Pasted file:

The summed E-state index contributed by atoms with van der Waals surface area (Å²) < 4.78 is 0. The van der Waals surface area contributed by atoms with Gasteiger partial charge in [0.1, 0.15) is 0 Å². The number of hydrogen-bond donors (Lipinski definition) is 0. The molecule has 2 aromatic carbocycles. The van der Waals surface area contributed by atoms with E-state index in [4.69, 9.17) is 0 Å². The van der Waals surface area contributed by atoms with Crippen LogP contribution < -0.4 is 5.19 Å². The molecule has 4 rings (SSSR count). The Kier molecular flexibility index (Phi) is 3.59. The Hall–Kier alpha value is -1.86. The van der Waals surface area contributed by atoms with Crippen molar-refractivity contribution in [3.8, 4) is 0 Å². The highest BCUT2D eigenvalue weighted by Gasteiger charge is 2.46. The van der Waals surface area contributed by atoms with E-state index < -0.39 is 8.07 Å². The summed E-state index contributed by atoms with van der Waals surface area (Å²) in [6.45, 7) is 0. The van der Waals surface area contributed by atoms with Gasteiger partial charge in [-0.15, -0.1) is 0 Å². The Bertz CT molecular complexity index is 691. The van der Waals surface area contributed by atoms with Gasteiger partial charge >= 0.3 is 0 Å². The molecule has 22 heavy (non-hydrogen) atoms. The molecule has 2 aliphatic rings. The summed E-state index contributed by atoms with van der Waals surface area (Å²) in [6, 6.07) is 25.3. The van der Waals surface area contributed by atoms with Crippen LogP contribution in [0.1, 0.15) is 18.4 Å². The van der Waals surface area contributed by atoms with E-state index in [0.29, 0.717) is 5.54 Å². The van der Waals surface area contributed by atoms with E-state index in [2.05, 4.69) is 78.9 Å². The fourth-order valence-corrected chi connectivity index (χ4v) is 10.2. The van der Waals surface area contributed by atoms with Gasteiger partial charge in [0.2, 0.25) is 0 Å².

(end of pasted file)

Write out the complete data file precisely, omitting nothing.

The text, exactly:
The summed E-state index contributed by atoms with van der Waals surface area (Å²) < 4.78 is 0. The van der Waals surface area contributed by atoms with Gasteiger partial charge in [0.1, 0.15) is 0 Å². The number of hydrogen-bond donors (Lipinski definition) is 0. The molecule has 2 aromatic carbocycles. The van der Waals surface area contributed by atoms with E-state index in [4.69, 9.17) is 0 Å². The van der Waals surface area contributed by atoms with Crippen LogP contribution < -0.4 is 5.19 Å². The molecule has 4 rings (SSSR count). The Kier molecular flexibility index (Phi) is 3.59. The Hall–Kier alpha value is -1.86. The van der Waals surface area contributed by atoms with Crippen molar-refractivity contribution in [3.8, 4) is 0 Å². The highest BCUT2D eigenvalue weighted by Gasteiger charge is 2.46. The van der Waals surface area contributed by atoms with E-state index < -0.39 is 8.07 Å². The summed E-state index contributed by atoms with van der Waals surface area (Å²) in [6.45, 7) is 0. The van der Waals surface area contributed by atoms with Gasteiger partial charge in [-0.15, -0.1) is 0 Å². The Bertz CT molecular complexity index is 691. The van der Waals surface area contributed by atoms with Gasteiger partial charge >= 0.3 is 0 Å². The molecule has 22 heavy (non-hydrogen) atoms. The molecule has 2 aliphatic rings. The summed E-state index contributed by atoms with van der Waals surface area (Å²) in [6, 6.07) is 25.3. The van der Waals surface area contributed by atoms with Crippen LogP contribution in [0.1, 0.15) is 18.4 Å². The van der Waals surface area contributed by atoms with E-state index in [0.29, 0.717) is 5.54 Å². The van der Waals surface area contributed by atoms with E-state index in [2.05, 4.69) is 78.9 Å². The fourth-order valence-corrected chi connectivity index (χ4v) is 10.2. The van der Waals surface area contributed by atoms with Gasteiger partial charge in [0.2, 0.25) is 0 Å².